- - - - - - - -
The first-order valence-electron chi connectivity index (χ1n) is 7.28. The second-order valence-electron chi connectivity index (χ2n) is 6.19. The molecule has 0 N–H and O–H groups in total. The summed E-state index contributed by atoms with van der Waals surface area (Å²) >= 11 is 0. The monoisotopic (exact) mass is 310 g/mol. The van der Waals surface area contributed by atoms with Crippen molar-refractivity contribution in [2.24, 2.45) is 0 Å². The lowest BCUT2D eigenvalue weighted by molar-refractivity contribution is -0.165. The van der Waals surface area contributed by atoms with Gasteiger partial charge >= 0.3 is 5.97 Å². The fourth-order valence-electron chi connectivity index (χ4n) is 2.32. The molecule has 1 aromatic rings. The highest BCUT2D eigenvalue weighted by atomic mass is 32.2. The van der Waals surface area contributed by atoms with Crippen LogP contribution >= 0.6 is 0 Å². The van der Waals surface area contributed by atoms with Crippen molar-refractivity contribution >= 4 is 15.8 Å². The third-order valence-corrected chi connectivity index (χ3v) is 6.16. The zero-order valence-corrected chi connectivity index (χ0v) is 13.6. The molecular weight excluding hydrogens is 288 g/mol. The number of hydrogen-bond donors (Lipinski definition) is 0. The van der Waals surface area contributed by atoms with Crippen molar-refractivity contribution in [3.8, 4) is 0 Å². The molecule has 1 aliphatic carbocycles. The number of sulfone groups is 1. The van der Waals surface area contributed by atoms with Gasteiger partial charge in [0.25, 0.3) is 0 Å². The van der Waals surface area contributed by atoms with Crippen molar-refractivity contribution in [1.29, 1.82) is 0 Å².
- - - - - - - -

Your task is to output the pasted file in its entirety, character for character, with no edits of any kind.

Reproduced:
The first-order valence-electron chi connectivity index (χ1n) is 7.28. The second-order valence-electron chi connectivity index (χ2n) is 6.19. The molecule has 0 N–H and O–H groups in total. The summed E-state index contributed by atoms with van der Waals surface area (Å²) >= 11 is 0. The monoisotopic (exact) mass is 310 g/mol. The van der Waals surface area contributed by atoms with Crippen molar-refractivity contribution in [2.24, 2.45) is 0 Å². The lowest BCUT2D eigenvalue weighted by molar-refractivity contribution is -0.165. The van der Waals surface area contributed by atoms with Gasteiger partial charge >= 0.3 is 5.97 Å². The fourth-order valence-electron chi connectivity index (χ4n) is 2.32. The molecule has 1 aromatic rings. The highest BCUT2D eigenvalue weighted by atomic mass is 32.2. The van der Waals surface area contributed by atoms with Crippen LogP contribution >= 0.6 is 0 Å². The van der Waals surface area contributed by atoms with Crippen molar-refractivity contribution >= 4 is 15.8 Å². The third-order valence-corrected chi connectivity index (χ3v) is 6.16. The zero-order valence-corrected chi connectivity index (χ0v) is 13.6. The molecular weight excluding hydrogens is 288 g/mol. The number of hydrogen-bond donors (Lipinski definition) is 0. The van der Waals surface area contributed by atoms with Crippen molar-refractivity contribution in [3.8, 4) is 0 Å². The molecule has 1 aliphatic carbocycles. The number of sulfone groups is 1. The van der Waals surface area contributed by atoms with Gasteiger partial charge in [0.25, 0.3) is 0 Å². The van der Waals surface area contributed by atoms with Crippen molar-refractivity contribution in [1.29, 1.82) is 0 Å².